They say it takes a village to raise a child.
It also takes one to run a taekwondo school.
This month marks the completion of six years for Oakmont Martial Arts under the leadership of fourth-degree Black Belts, school owners, and chief instructors Karyn Graff and Scott Weston. The school has grown considerably from that starting point.
“Six years ago, there were twenty-five cards in the rack, and one of them was mine,” said Mr. Weston. “This entire class,” he waves at the adult class, “comprised twenty-five percent of the school.”
Today there are over two hundred active students. That’s a lot of growth.
Figuring out why goes beyond the popularity of martial arts, or taekwondo, or parents wanting kids to learn disciple and self-defense, or adults wanting fitness. It comes down to people. And not just the instructors – everybody associated with the school.
Oakmont Martial Arts is more than a taekwondo school. It’s a community. It starts with the instructors, of course. Following Ms. Graff’s and Mr. Weston’s lead, every instructor is invested in the success of every student. And they know that success looks different from everyone. Not every person will have a twelve-inch vertical on a jump. And that’s okay. And it’s not about how fast you move through the ranks. Everyone moves at a different speed.
Instead, every student is encouraged to do his or her personal best. And if a student can do something today that she couldn’t do yesterday, last week, last month, or last year – that’s success. Not just forms, and kicks either. Learning life skills such as discipline, focus, and respect are celebrated too.
But the sense of community goes beyond the instructors to the students – and their families. Students support each other, encouraging each other at class and at testings. Just listen to the students at a testing when a person goes for that third, and final, board break attempt. The noise is pretty intense. Break it, and the crowd goes wild. Don’t break it, and there’s plenty of support. The outpouring of support is also there for no-changes. “You’ll get it next time.” Young students who have no-changed are comforted by other students. “You’ve got this, just keep practing.”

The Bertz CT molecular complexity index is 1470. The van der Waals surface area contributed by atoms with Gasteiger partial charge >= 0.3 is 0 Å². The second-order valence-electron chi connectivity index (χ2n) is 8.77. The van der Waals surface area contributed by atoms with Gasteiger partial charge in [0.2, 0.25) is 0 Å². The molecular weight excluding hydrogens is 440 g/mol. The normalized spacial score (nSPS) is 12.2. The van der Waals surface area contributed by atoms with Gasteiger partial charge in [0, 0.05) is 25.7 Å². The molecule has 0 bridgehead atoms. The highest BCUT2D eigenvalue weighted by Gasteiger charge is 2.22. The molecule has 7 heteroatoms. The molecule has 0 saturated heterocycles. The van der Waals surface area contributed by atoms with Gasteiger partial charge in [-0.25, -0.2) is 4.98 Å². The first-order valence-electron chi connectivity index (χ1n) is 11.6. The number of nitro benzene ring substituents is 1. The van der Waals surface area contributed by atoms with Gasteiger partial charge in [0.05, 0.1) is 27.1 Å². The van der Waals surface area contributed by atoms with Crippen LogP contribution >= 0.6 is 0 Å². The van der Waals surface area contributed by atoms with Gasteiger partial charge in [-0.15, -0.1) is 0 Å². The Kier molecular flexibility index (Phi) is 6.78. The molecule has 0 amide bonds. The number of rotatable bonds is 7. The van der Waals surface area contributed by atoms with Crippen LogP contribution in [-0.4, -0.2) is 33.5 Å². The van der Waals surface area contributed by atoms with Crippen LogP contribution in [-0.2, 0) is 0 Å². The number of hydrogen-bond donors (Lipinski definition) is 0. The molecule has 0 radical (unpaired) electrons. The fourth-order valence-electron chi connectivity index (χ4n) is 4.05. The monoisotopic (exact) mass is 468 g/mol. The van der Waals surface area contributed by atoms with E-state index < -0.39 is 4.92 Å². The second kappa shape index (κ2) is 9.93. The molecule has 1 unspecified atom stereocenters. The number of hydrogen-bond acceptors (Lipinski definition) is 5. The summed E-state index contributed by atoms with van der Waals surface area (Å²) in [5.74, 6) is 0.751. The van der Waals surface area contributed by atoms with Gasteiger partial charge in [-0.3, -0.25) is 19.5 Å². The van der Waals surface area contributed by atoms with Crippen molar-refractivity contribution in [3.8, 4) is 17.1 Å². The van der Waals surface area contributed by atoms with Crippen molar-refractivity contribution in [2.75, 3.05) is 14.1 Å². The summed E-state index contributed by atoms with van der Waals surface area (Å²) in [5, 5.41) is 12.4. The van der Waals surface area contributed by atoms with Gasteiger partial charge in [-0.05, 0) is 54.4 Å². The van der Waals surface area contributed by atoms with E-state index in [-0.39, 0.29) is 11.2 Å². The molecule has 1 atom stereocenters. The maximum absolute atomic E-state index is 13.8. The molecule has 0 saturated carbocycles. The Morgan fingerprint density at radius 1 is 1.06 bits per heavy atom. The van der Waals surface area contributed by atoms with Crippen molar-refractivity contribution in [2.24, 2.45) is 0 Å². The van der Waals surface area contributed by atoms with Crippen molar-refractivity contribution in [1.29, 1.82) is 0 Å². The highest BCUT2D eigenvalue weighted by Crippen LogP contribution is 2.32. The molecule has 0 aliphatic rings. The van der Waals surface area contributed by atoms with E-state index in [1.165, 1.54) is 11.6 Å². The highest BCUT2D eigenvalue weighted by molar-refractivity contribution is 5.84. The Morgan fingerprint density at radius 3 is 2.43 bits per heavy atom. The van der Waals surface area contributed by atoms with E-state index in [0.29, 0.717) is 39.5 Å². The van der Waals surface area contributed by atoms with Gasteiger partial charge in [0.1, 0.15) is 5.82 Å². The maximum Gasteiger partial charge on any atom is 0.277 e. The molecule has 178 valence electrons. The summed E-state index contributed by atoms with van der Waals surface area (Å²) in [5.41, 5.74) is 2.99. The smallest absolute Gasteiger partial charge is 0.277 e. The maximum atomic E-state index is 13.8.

During classes, parents line the wall to watch, or gather in the parents’ room to observe and share stories. After her recent testing, third-degree Black Belt and instructor Cyndl Hale wrote a card reminding parents to never underestimate the value of standing at that wall, because it shows parents are invested in the kids’ instruction. It shows community.
Speaking of those third-degree testings, Oakmont Martial Arts has gained quite a reputation for enthusiasm and support. When third-degree, and chief instructor, Peter Kingsley tested at Chief Master Caruso’s, the Oakmont crew brought an unprecedented level of enthusiasm to the normally staid testing, and a smile to the Chief Master’s face. Every attendee wore a T-shirt, yelled and cheered for familiar faces, not just Mr. Kingsley, but Mr. Craig Bailey, who has guest judged at testings and others. For third-degree Black Belt Kathy Humes, the crowd waved flags. For Ms. Hale, there were headbands.
And signs. Don’t forget the signs. Allegedly, the Oakmont crew’s sense of community has been remarked on by Chief Master Caruson to his own school.
Last summer, Oakmont Martial Arts hosted its first summer picnic. Most, if not all, families turned up for at least part of the day to enjoy games and a Monster truck provided by Bob Grill.
But what about when work is required? It can’t all be signs and T-shirts and fun. But the sense of community is even in the work.
In April, the school was closed for spring break – a working break, as renovations were made to school facilities, including new mirrors, a replacement for the “blue wall,” and painting. Ms. Graff and Mr. Weston put in a lot of effort. But they weren’t alone.
A veritable laundry list of students and parents showed up to help – with everything from demolition of the blue wall, construction of the new one, and painting. “Either people really wanted to paint, or they really wanted to get rid of the red and blue,” said Ms. Graff.
What other organization combines teaching taekwondo with tutoring math, teaching Photoshop, or advice in photography? Community. This is not just Ms. Graff’s and Mr. Weston’s school, it’s OUR school.
Because it’s not just what you learn that makes a place special, it’s whom you get to learn it with.
A software technical writer by day, Mary Sutton is the mother of two teens and has been making her living with words for over ten years. She is the author of the Hero’s Sword middle-grade fantasy series, writing as M.E. Sutton, and The Laurel Highlands Mysteries police-procedural series, writing as Liz Milliron. Visit her online at www.marysuttonauthor.com.